The State Library is issuing a challenge to Tasmanians to read five different examples of nineteenth century handwriting from our Heritage Collections, each featuring a different set of records held in the State Archives.
The scripts are selected to give you insights into some of the key strengths of our collection and we hope they will pique your interest to explore further.
Your Transcription Challenge
This final challenge is, for me, the most difficult to read both for its content and style. It is an application to the Colonial Secretary for the immediate admission of John Garrity to the newly opened orphanage at New Town. The orphan school catered for the children of convicts under sentence, as well as the children of the free when the parents were unable or unwilling to care for them.
will be published in our blog this afternoon. Stay tuned!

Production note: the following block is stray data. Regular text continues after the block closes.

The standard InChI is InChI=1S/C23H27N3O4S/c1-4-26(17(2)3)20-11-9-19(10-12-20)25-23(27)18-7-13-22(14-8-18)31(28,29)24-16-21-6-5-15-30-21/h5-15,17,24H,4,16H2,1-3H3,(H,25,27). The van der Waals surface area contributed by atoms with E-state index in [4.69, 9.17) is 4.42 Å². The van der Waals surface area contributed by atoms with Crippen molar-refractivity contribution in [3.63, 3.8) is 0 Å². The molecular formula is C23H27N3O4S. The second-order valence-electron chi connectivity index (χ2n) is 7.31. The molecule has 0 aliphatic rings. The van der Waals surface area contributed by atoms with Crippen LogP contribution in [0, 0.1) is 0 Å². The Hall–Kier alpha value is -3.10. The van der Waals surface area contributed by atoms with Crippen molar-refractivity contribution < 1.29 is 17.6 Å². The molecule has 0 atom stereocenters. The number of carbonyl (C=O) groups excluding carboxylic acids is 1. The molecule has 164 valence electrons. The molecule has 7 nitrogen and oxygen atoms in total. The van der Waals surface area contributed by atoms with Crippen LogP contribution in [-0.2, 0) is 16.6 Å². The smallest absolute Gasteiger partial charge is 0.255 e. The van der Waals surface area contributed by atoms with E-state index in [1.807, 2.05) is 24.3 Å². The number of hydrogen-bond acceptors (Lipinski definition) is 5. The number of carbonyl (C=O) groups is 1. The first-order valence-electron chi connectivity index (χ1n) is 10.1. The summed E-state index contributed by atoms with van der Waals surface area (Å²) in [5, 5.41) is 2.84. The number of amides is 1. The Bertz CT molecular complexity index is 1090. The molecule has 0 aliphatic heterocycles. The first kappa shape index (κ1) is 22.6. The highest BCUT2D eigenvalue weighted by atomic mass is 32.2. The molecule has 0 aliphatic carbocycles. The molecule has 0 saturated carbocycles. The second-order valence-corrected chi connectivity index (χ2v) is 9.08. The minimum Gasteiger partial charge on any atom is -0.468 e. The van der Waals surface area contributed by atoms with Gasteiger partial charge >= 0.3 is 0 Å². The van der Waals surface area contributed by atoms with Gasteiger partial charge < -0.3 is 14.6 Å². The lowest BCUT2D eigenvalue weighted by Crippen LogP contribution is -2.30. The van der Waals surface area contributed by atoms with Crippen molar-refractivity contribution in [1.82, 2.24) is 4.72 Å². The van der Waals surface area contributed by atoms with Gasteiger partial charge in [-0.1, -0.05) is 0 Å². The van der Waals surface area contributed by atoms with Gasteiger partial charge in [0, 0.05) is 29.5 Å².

At the foot of Mount Wellington stands the remains of a forbidding institution. Nearly two centuries ago, the walls of the Cascades Female Factory housed hundreds of women, children and babies. Some of these convict women were waiting to go to new masters, others were being punished. Now you can help to tell their stories through our newest digital volunteering project, transcribing the Register of Female Convicts at the Cascades Female Factory, 1833-1834.
Hospital records are like the holy grail of archives. Because medical histories are so personal, they are carefully controlled. In the busy world of a hospital, not every slip of paper could be kept, particularly before computers. By the time 19th and early 20th century records reached the archives, many volumes had gone missing or been destroyed, and only intriguing clues have survived.
Some of the surviving records from the General Hospital in Hobart are the hospital’s registers of deaths (HSD145, 1864-1884) and orders for coffins ‘required for pauper interments’ (HSD146, 1864-1876). These records have now been digitised and added to the Tasmanian Names Index, under the record type ‘deaths’.